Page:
Three Little Wolves (film)

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Three Little Wolves
The Big Bad Wolf as Bo Peep.jpg
The wolf dresses up as Bo Peep to trick the pigs into his house.
Directed by David Hand
Produced by Walt Disney
StarringAlice Ardell
Billy Bletcher
Pinto Colvig
Leone Ledoux
Music by Frank Churchill
Animation by Norm Ferguson
Fred Moore
Eric Larson
Bill Roberts [1]
Layouts byFerdinand Horvath
Backgrounds byMique Nelson
Color process Technicolor
Production
company
Distributed by United Artists
Release date
  • April 18, 1936 (1936-04-18)
Running time
9 minutes
CountryUnited States
LanguageEnglish

Three Little Wolves is a Silly Symphony cartoon. Released on April 18, 1936, and directed by Dave Hand. It was the third Silly Symphony cartoon starring the Three Little Pigs. It is loosely based on The Boy Who Cried Wolf . It introduces the Big Bad Wolf's sons, the Three Little Wolves, all of them just as eager for a taste of the pigs as their father. [2]

Contents

Plot

While the Wolf describing to his sons the edible parts of a pig, Fifer and Fiddler Pig discover a wolf alarm (which is in the form of a horn) and then they discover their brother Practical Pig building a contraption called a Wolf Pacifier. Fifer and Fiddler play around with the alarm to get Practical's attention and, when he discovers that it was just a trick, he warns his brothers who if they get caught by the Wolf and they'll blow that horn, he can think that's a trick. [3]

Unbeknownst to Fifer and Fiddler, however, the Big Bad Wolf and his three sons are stalking them. The Wolf dresses as Little Bo Peep and sadly tells the pigs that he/she lost his/her sheep and doesn't know where to find them. The pigs discover the "sheep" (the wolf cubs in disguise) and the Wolf and his sons, still in disguise, run home to their cave, and the pigs follow. The Wolf then locks the door and swallows the key. At first, the pigs embarrassedly think that "Bo Peep" has romantic intentions, but the wolves spring their trap and overwhelm the pigs. They try to blow the wolf alarm horn, but Practical doesn't come. Soon Fifer and Fiddler are soon put in a roasting pan by the wolves and they tauntingly blow the horn repeatedly. Still hoping for Practical to come to their rescue, the pigs challenge a wolf cub to blow the horn louder. He tries to, but can't, and the pigs taunt him by telling him that it was "a sissy blow", so the Big Bad Wolf blows the horn to prove what the Wolf family is made of. This time it is so loud that Practical hears and goes to the rescue, pulling the Wolf Pacifier mechanism along behind him. [3]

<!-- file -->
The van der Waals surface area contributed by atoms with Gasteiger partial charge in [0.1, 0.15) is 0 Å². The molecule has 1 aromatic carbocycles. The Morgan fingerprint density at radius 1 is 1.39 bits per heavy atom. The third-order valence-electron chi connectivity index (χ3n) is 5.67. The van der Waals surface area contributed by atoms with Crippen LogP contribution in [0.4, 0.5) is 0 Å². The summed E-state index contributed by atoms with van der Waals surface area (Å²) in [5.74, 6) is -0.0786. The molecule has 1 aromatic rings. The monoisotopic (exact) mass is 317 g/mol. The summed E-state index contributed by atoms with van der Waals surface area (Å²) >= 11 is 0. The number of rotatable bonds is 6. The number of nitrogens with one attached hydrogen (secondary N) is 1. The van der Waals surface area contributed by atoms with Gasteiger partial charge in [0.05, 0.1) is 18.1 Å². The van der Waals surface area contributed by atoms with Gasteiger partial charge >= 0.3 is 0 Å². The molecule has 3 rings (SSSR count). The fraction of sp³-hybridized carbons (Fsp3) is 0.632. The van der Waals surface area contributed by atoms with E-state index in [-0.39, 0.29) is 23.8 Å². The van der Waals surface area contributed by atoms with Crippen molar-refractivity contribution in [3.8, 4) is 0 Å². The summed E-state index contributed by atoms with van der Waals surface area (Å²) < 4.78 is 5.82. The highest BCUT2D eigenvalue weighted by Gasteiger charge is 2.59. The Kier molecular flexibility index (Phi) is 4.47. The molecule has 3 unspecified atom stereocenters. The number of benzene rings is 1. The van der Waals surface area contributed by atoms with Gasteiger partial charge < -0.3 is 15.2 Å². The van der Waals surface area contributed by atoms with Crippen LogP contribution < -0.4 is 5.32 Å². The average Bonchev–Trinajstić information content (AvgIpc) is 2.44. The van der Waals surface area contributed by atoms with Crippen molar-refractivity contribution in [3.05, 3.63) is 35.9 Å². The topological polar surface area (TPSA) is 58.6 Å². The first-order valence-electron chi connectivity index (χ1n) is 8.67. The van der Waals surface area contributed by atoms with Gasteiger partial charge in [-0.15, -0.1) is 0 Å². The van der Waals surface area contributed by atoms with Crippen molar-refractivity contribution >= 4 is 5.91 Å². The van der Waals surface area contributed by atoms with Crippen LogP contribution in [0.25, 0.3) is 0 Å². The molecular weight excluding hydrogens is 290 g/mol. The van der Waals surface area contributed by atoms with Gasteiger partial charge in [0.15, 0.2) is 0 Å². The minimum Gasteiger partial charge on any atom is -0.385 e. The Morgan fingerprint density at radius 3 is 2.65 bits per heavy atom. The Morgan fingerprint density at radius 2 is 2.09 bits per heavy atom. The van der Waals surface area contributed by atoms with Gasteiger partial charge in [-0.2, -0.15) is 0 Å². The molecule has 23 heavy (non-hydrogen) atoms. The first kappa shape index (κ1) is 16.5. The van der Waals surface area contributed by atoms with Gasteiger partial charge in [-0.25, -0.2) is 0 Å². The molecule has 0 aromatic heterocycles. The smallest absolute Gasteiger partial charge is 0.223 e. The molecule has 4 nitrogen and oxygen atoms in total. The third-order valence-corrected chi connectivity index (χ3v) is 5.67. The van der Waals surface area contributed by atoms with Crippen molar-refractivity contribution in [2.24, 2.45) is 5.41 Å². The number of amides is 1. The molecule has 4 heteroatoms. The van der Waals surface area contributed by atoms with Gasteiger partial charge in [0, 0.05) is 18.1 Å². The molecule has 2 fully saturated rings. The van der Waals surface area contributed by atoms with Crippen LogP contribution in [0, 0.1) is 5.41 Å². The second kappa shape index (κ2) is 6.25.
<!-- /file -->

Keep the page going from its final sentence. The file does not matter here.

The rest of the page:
While the Wolf is about to place the pigs in the oven, he hears a knock on the door: it's Practical, disguised as an Italian vegetable peddler. He is giving a free sample on tomatoes, and the Wolf accepts the offer and comes out. He tells him to "let him have it", which Practical does - throwing a tomato in the Wolf's face. In anger, the Wolf chases Practical into the Wolf Pacifier contraption. The result is the Wolf getting assaulted by the contraption's many mechanisms: buzzsawed, bashed on the head by rolling pins, kicked by boots, punched by boxing gloves, tarred, feathered and being shot out of a cannon, with his sons following him. So the Three Little Pigs emerging from the Wolf's den, recreating Archibald Willard's The Spirit of '76 painting, playing Who's Afraid of the Big Bad Wolf? patriotically (with Fifer playing a flute, Fiddler beating a homemade drum and Practical holding a white flag, which is the Wolf's pair of Bo Peep bloomers). [3]

Voice cast

Symbolism

While Disney produced the sequels in order to capitalize on the success of the Three Little Pigs as characters, this film in particular was also a symbolic message about the threatening danger of European fascism, and can be seen as an indication of the levels of fear and patriotism it aroused in the American populace. In the opening scene, the Big Bad Wolf is instructing his three rowdy wolf pups in "German", pointing to a chart of pork cuts and saying "Ist das nicht ein Sausage Meat", etc., reinforcing the interpretation that he is a stand-in for Adolf Hitler. [5]

While the hapless Fifer and Fiddler have their naval garb, musical instruments, and professed bravado—a possible critique of European military allies who were unable to stop Hitler's advances—their confidence cannot save them from being trussed and on the verge of being deposited in the oven by the time that Practical Pig comes to their rescue. Practical Pig, the industrious "American" brother, in workman's overalls, relies on the "Italian" character for distraction, and while the Wolf is focused on his free sample of tomatoes, he is pulled into an elaborate mechanical contraption, which points to the idea that technological superiority is the secret to winning the impending war. [5] At one point, while receiving the mechanized pummeling from the machine, the Wolf's hair is parted and slicked down the center, producing a brief resemblance to Hitler.

Comic adaptation

The Silly Symphony Sunday comic strip ran a seven-month-long adaptation of Three Little Wolves called "The Further Adventures of the Three Little Pigs" from January 19 to August 23, 1936. [6]

Home media

The short was released on the 2001 Walt Disney Treasures DVD box set Silly Symphonies . [2]

Related Research Articles

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References

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  2. 1 2 Merritt, Russell; Kaufman, J. B. (2016). Walt Disney's Silly Symphonies: A Companion to the Classic Cartoon Series (2nd ed.). Glendale, CA: Disney Editions. pp. 172–173. ISBN   978-1-4847-5132-9.
  3. 1 2 3 "The Three Little Wolves". The Encyclopedia of Disney Animated Shorts. disneyshorts.org. Retrieved 9 June 2013.
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